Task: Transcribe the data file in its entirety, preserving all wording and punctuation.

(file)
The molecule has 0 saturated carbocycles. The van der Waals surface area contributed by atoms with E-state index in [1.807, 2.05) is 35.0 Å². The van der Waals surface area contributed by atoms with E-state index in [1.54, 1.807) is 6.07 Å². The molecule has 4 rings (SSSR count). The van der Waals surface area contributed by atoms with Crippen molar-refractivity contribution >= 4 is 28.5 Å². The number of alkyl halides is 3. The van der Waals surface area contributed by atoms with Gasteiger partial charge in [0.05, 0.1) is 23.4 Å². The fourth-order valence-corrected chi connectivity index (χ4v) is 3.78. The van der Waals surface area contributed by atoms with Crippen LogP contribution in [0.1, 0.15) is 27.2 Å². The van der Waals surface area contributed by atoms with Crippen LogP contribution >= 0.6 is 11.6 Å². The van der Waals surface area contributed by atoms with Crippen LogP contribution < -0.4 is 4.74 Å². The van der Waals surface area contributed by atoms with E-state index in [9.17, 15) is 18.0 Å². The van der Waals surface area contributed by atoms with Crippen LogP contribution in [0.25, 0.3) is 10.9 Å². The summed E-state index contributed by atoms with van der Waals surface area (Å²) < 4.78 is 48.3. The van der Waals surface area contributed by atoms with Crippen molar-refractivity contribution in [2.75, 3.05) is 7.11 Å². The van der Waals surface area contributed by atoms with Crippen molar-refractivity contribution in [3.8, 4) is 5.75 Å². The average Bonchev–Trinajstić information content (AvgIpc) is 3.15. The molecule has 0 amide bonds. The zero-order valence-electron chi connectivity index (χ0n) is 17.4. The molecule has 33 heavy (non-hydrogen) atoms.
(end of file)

The molecule has 0 saturated carbocycles. The van der Waals surface area contributed by atoms with E-state index in [1.807, 2.05) is 35.0 Å². The van der Waals surface area contributed by atoms with E-state index in [1.54, 1.807) is 6.07 Å². The molecule has 4 rings (SSSR count). The van der Waals surface area contributed by atoms with Crippen molar-refractivity contribution >= 4 is 28.5 Å². The number of alkyl halides is 3. The van der Waals surface area contributed by atoms with Gasteiger partial charge in [0.05, 0.1) is 23.4 Å². The fourth-order valence-corrected chi connectivity index (χ4v) is 3.78. The van der Waals surface area contributed by atoms with Crippen LogP contribution in [0.1, 0.15) is 27.2 Å². The van der Waals surface area contributed by atoms with Crippen LogP contribution >= 0.6 is 11.6 Å². The van der Waals surface area contributed by atoms with Crippen LogP contribution < -0.4 is 4.74 Å². The van der Waals surface area contributed by atoms with E-state index in [9.17, 15) is 18.0 Å². The van der Waals surface area contributed by atoms with Crippen LogP contribution in [0.25, 0.3) is 10.9 Å². The summed E-state index contributed by atoms with van der Waals surface area (Å²) < 4.78 is 48.3. The van der Waals surface area contributed by atoms with Crippen molar-refractivity contribution in [2.75, 3.05) is 7.11 Å². The van der Waals surface area contributed by atoms with Crippen molar-refractivity contribution in [3.8, 4) is 5.75 Å². The average Bonchev–Trinajstić information content (AvgIpc) is 3.15. The molecule has 0 amide bonds. The zero-order valence-electron chi connectivity index (χ0n) is 17.4. The molecule has 33 heavy (non-hydrogen) atoms.